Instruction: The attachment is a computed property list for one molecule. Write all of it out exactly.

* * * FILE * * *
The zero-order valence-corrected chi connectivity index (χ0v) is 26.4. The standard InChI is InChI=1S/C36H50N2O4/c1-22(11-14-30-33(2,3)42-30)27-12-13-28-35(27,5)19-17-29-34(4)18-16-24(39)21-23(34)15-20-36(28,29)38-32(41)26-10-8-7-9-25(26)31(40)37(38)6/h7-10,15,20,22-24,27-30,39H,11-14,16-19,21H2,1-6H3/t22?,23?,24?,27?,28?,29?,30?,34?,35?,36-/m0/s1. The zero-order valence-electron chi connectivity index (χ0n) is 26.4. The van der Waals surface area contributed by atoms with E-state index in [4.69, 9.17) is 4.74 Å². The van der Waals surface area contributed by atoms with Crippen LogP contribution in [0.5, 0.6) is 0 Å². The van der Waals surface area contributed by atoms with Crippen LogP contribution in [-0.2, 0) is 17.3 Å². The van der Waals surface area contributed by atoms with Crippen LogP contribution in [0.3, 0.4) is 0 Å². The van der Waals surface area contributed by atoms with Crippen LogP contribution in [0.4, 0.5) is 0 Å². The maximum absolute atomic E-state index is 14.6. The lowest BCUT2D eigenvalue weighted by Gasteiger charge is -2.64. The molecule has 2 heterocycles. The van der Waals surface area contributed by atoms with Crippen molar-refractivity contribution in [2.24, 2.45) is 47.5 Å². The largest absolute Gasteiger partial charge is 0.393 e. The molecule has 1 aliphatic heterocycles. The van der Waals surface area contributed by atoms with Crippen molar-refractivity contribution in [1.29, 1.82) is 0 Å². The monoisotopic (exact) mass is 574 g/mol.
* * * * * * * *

The zero-order valence-corrected chi connectivity index (χ0v) is 26.4. The standard InChI is InChI=1S/C36H50N2O4/c1-22(11-14-30-33(2,3)42-30)27-12-13-28-35(27,5)19-17-29-34(4)18-16-24(39)21-23(34)15-20-36(28,29)38-32(41)26-10-8-7-9-25(26)31(40)37(38)6/h7-10,15,20,22-24,27-30,39H,11-14,16-19,21H2,1-6H3/t22?,23?,24?,27?,28?,29?,30?,34?,35?,36-/m0/s1. The zero-order valence-electron chi connectivity index (χ0n) is 26.4. The van der Waals surface area contributed by atoms with E-state index in [4.69, 9.17) is 4.74 Å². The van der Waals surface area contributed by atoms with Crippen LogP contribution in [0.5, 0.6) is 0 Å². The van der Waals surface area contributed by atoms with Crippen LogP contribution in [-0.2, 0) is 17.3 Å². The van der Waals surface area contributed by atoms with Crippen LogP contribution in [0.3, 0.4) is 0 Å². The van der Waals surface area contributed by atoms with Crippen LogP contribution in [0.4, 0.5) is 0 Å². The maximum absolute atomic E-state index is 14.6. The lowest BCUT2D eigenvalue weighted by Gasteiger charge is -2.64. The molecule has 2 heterocycles. The van der Waals surface area contributed by atoms with Crippen molar-refractivity contribution in [2.24, 2.45) is 47.5 Å². The largest absolute Gasteiger partial charge is 0.393 e. The molecule has 1 aliphatic heterocycles. The van der Waals surface area contributed by atoms with Crippen molar-refractivity contribution in [1.29, 1.82) is 0 Å². The monoisotopic (exact) mass is 574 g/mol.